Photoperiodism. Control over plant flowering is in your hands. The signal that prompts the plant to bloom at the right time of year is called photoperiodism. It is defined as the change in the proportion of light and dark in a 24 hour period. There are three ranges of photoperiodism which induce the plant to flower if a critical point is exceeded.
These are :
Short Day and Long Night
Long Day and Short Night
(uses other signals to start the process).
Examples of plants in the first group are Chrysanthemums, snowdrops, primroses and of course the Christmas favourite, the Poinsettia. In this group are all the plants that burst into bloom in autumn, winter and spring.
Plants in the second group, that flower when the days lengthen and the nights shorten, include Spinach, Lettuce, and summer blooming plants like Dahlias.
Temperature. Another critical factor in the blooming process is temperature. It appears that temperature changes affect the process, either slowing it or speeding it up depending on species.
Each species of plant will need light and dark in the correct ratio, at a specific temperature and for a specific duration, if it is to bloom. For example, Henbane needs 11.5 hours of light at 28.3 degrees Celsius, however if the temperature is lowered to 15.6 degrees then only 8.5 hours of light are needed for the switch to be turned on.
It has been found that there is a definite critical point at which the switch is activated. Henbane, for example, will not flower after 10 hours of light but after another 20 minutes the switch is activated and the Henbane flowers.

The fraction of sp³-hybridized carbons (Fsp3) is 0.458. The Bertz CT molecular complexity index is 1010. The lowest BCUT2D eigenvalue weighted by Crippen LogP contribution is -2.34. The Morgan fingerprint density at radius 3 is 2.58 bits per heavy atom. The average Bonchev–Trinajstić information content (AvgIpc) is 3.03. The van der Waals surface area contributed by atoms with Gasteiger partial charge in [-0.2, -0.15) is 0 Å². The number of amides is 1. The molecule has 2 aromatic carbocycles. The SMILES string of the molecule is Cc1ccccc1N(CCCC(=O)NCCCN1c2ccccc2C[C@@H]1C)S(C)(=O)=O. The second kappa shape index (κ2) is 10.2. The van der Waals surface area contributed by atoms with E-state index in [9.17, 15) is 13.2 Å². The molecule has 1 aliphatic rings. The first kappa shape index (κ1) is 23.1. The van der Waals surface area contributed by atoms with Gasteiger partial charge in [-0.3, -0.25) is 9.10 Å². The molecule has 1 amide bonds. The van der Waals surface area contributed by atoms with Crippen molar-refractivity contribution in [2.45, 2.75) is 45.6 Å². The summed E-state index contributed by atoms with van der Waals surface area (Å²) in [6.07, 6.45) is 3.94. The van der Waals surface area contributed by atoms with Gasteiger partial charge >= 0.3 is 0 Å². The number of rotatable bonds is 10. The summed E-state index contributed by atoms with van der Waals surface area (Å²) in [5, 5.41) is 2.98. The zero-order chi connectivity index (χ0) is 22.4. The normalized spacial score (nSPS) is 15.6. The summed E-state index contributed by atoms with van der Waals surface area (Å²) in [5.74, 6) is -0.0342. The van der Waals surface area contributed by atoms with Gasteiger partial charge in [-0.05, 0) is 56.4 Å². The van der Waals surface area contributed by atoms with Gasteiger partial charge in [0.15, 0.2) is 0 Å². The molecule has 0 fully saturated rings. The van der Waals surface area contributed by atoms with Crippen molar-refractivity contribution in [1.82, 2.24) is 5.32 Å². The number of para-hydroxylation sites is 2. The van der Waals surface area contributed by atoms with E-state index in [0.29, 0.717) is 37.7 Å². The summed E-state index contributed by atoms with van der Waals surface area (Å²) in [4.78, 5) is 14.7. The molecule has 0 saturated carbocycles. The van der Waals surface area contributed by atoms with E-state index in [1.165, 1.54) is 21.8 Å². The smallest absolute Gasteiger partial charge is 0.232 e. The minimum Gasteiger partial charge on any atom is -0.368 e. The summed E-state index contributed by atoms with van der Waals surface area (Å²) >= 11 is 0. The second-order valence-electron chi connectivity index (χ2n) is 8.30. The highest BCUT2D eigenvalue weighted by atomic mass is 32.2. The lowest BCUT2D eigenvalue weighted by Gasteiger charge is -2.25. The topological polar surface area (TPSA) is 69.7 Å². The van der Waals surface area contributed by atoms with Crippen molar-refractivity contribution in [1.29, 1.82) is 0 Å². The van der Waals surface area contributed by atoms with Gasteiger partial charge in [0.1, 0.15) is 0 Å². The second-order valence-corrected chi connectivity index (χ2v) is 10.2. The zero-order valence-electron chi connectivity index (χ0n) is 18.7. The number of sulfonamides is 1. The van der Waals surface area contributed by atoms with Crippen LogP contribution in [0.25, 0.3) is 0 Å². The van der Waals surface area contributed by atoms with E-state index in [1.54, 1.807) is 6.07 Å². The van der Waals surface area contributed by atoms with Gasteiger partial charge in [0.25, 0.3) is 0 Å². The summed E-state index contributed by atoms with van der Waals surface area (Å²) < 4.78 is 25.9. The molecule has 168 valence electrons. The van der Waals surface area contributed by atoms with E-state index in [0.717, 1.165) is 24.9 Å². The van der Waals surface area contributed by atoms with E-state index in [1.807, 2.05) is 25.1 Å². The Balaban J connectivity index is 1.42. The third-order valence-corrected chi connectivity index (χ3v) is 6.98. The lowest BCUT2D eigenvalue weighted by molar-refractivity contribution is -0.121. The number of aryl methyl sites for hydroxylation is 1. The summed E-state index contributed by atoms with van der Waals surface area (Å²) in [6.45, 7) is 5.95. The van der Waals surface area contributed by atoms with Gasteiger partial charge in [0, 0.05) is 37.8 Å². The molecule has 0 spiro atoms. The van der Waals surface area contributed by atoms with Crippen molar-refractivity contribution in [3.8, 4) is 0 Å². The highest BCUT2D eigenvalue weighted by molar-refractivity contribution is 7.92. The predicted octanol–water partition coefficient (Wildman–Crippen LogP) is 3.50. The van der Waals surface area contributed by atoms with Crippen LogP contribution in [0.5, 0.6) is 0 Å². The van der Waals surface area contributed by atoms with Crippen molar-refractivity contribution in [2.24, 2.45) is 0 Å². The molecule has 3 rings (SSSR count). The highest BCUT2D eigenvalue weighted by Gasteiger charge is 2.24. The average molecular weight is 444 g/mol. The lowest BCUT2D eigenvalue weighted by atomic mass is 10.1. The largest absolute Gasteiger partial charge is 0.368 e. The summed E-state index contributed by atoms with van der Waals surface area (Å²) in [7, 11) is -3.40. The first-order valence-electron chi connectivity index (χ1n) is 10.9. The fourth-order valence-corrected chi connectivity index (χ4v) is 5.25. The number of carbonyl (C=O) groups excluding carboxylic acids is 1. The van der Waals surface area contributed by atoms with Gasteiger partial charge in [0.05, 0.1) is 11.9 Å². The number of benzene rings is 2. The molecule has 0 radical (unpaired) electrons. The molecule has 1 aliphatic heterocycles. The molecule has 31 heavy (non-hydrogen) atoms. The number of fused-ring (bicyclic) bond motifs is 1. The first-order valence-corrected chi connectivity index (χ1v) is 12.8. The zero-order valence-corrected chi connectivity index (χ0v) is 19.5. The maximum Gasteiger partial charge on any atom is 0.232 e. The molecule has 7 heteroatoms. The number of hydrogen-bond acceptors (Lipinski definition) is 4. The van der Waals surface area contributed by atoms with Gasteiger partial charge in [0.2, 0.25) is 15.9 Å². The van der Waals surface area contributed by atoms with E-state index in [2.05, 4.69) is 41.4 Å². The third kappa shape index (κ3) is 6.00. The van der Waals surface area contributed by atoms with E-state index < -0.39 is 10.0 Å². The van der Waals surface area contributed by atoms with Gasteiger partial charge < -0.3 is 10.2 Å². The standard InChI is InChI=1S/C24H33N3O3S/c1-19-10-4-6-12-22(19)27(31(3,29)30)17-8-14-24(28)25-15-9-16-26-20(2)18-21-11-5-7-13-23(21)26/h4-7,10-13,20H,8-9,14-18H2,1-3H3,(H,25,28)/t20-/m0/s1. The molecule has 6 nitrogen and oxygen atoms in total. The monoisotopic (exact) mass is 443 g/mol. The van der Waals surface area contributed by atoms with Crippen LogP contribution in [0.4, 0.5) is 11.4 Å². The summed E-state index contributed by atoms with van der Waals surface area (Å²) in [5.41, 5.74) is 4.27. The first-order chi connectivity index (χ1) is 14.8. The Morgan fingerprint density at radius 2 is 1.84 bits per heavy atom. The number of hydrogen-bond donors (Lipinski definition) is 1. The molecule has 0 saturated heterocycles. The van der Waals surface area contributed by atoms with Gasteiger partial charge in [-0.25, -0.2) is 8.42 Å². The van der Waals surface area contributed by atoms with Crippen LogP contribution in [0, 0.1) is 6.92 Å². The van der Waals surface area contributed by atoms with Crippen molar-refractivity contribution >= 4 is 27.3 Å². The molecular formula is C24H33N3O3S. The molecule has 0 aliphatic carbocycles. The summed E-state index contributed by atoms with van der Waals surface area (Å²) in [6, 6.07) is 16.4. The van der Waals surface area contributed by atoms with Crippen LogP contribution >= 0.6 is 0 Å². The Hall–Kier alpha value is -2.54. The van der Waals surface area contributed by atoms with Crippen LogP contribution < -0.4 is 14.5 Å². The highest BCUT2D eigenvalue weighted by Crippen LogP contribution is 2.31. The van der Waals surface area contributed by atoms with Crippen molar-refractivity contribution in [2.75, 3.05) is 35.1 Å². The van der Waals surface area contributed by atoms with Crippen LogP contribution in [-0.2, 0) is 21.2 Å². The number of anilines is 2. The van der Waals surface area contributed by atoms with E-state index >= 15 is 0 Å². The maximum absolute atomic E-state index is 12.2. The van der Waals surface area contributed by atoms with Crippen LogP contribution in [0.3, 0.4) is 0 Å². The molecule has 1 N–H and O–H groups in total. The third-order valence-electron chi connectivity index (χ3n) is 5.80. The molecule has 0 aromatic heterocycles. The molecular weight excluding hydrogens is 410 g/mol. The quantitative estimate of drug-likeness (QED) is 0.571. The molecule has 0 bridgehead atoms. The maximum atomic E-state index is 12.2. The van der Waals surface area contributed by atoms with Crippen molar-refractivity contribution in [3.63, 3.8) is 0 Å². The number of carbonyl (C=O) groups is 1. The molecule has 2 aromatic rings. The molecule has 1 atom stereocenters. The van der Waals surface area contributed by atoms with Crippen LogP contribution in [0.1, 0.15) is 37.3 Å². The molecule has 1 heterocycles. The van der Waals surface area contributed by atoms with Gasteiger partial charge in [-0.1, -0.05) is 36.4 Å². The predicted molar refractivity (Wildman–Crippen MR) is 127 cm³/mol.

Leaves. The only part of the plant that carries the flowering signal, which triggers the plant hormones to alter their function, is the leaves. The message receivers are so sensitive that if only a very small part of one leaf is left on the plant the whole process will still be triggered. If the plant is totally stripped of all its leaves then it will not bloom because it cannot receive the signal.
Pigmentation. Plants have very specific colour pigments and two of these are responsible for the “flower now” message. These two photochemically reactive, colour pigments are called Phytochrome Red (Pr) and Phytochrome Far Red (Pfr).
Phytochrome Red (Pr) absorbs Red light at 660-760 nm, and Phytochrome Far Red (Pfr) absorbs Far Red light at 760-800 nm. Between them, they act as the on/off switch for blooming.
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